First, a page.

The most inspiring part of Adobe Max was seeing the creative community come together not just to make products and marketing materials that look amazing, but to truly change the world through empathizing with others different from ourselves and empowering them to be co-creators. We have a role as designers to practice empathy, and to shape the future we want.
“When you humanize a culture or an issue, people are very capable of getting it” — Annie Griffiths
Adobe MAX was a culture shock. I was expecting “Hello, I am Adobe and this is how you use a brush”, but instead I got an amazing experience listening to creatives speak about life and art as a single entity. Design should not just be about grids, rules and check-lists but it should feel free and come from the heart. When design can pull at heart strings, then you know it’s something special.
Two speakers who totally rocked this message were: Annie Griffiths, a photojournalist, who uses her photography to tell stories on empowering women and children in developing countries. It is through her photos she gives them a voice. The second was graphic designer: Aaron Draplin, who gave a great talk about how to be human in this industry, and that design should not be a process but be about life experiences. It is so easy to get comfortable and blend into our environment, but our quirkiness and personal style are what sets us apart from each other and this is what our work should reflect!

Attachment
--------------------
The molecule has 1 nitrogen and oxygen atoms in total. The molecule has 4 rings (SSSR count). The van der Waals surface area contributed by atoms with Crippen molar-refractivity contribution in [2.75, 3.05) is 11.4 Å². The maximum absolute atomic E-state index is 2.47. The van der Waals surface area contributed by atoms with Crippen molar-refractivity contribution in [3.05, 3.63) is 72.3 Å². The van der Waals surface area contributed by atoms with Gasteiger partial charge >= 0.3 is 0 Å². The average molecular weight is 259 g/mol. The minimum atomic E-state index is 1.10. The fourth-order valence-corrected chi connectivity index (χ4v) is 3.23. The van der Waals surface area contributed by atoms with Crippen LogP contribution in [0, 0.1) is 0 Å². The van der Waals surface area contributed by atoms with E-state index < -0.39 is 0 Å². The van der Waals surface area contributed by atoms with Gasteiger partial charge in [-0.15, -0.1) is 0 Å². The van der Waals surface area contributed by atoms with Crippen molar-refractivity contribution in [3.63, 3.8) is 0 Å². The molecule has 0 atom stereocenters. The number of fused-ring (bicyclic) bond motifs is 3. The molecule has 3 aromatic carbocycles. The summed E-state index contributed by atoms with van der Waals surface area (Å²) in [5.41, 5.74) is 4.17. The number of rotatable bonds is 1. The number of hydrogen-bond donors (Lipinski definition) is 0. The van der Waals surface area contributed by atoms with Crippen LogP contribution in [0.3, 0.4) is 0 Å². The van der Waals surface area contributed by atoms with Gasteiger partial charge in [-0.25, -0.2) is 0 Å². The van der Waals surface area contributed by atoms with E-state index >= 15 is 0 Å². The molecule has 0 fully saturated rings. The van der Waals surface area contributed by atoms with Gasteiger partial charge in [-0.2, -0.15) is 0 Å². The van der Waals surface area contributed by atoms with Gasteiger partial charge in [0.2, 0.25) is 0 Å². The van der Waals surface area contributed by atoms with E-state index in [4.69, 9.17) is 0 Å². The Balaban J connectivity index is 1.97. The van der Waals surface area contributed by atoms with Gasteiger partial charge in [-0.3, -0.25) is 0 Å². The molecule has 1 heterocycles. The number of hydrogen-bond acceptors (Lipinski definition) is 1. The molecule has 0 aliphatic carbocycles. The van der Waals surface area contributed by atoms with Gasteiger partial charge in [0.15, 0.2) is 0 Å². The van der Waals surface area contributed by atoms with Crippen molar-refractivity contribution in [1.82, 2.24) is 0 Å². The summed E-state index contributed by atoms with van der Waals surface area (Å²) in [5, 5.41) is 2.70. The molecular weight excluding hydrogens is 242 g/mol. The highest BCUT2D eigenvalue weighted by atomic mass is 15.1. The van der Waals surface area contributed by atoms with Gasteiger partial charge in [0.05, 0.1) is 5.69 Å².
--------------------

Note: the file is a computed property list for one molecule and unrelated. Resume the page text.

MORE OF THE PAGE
I walked away from Adobe MAX thinking, never stop creating art for yourself and try to bring a touch of you into all your designs at work. In other words, don’t stop being you!
- Hui Lui
I was attracted by 3 extraordinary speakers. Jonathan Adler talked of leaving his day job to pursue pottery, freeing him to begin each day attempting to realize his overnight vision at the potter’s wheel. Aaron Draplin relayed that he designed his own workspace. He’s a visual designer that runs right through walls. Literally. And there was Emily Pilloton, an architect (and now teacher) who, when asked if she would design an addition to a school building replied- “Yes and…” then went on to develop Project H, a design/build program for students who proceeded to construct their own place of learning.
These speakers shared a passion which transcended their career into every aspect of their lives. I believe their passion fueled their bravery, their willingness to get out of their comfort zones—to try something new.